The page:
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This document outlines the procedures and criteria used to delineate episodes of civil strife for 164 countries in the world for the period from January 1, 1946 to December 31, 2005. Prior research has been handicapped by a lack of data on civil strife events and defensible criteria for differentiating major episodes of civil strife from others. We use an inductive, iterative approach that builds on the work of the Political Instability Task Force and the Social, Political and Economic Event Database project (SPEED). We integrate event data from SPEED’s Societal Stability Protocol (SSP) with PITF episodes, which are organized on a country-month basis. An inductive approach is used in conjunction with the integrated data because concrete standards are not available for identifying major episodes of strife and no well-developed body of theory exists from which these standards can be deduced. An iterative approach is needed because the integration of SSP data with the PITF episodes revealed that PITF’s use of subjective, holistic judgments in demarcating the temporal boundaries of their episodes introduced a great deal of measurement error. To enhance the utility of PITF’s episodes, the integrated SSP data was used to de-construct PITF episodes and then re-specify them. The re-specified episodes provide the basis for inductively generating more refined criteria for identifying major episodes of civil strife as well as less disruptive, yet still noteworthy, episodes.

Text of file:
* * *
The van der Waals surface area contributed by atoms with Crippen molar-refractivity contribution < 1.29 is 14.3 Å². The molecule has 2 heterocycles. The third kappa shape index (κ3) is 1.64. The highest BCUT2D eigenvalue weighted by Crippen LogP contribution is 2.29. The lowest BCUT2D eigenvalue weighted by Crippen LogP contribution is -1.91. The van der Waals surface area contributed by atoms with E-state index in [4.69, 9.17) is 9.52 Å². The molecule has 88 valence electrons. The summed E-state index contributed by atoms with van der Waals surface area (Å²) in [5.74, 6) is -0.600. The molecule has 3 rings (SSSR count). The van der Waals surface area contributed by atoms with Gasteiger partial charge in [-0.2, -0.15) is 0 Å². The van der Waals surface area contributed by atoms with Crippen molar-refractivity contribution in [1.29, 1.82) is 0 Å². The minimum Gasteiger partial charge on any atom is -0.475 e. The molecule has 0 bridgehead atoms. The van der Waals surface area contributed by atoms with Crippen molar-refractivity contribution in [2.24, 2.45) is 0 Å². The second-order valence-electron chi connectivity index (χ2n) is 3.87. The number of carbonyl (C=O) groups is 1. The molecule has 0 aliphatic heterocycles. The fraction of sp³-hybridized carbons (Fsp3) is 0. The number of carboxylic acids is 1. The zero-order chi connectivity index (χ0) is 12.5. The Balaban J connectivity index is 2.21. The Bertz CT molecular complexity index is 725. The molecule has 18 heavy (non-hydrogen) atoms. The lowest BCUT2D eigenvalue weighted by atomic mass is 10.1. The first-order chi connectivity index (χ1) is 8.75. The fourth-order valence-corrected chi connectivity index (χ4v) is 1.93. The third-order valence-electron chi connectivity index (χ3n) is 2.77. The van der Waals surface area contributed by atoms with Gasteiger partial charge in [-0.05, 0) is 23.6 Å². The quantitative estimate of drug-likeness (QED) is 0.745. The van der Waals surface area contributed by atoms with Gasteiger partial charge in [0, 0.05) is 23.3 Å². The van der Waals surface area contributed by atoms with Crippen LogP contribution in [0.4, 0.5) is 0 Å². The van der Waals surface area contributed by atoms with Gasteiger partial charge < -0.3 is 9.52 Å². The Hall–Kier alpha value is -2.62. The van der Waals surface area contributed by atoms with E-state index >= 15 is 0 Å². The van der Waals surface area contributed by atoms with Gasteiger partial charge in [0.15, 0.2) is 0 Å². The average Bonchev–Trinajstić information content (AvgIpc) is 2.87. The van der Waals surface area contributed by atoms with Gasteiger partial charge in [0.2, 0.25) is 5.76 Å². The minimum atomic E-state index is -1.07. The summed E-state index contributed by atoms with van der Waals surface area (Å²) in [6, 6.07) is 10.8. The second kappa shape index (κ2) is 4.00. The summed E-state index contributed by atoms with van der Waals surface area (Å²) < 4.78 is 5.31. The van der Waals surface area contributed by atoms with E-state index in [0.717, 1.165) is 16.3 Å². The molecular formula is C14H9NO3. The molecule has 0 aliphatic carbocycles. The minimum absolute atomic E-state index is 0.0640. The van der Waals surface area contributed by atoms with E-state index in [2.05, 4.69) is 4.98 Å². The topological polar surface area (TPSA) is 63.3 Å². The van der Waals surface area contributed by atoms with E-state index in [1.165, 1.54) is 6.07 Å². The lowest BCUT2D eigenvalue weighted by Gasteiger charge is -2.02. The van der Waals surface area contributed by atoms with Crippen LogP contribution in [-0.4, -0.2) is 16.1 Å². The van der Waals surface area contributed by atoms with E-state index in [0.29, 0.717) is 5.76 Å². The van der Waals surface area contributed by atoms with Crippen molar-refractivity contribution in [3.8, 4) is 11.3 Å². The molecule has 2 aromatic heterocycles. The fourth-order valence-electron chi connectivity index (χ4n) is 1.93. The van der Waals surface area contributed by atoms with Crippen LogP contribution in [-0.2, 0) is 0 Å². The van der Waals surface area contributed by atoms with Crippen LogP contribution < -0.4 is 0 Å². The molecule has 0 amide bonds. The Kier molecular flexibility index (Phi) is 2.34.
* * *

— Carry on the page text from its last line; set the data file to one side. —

The first main section introduces the approach used to derive the criteria for identifying major episodes of strife. The second main section applies the inductively derived criteria to the countries being studied.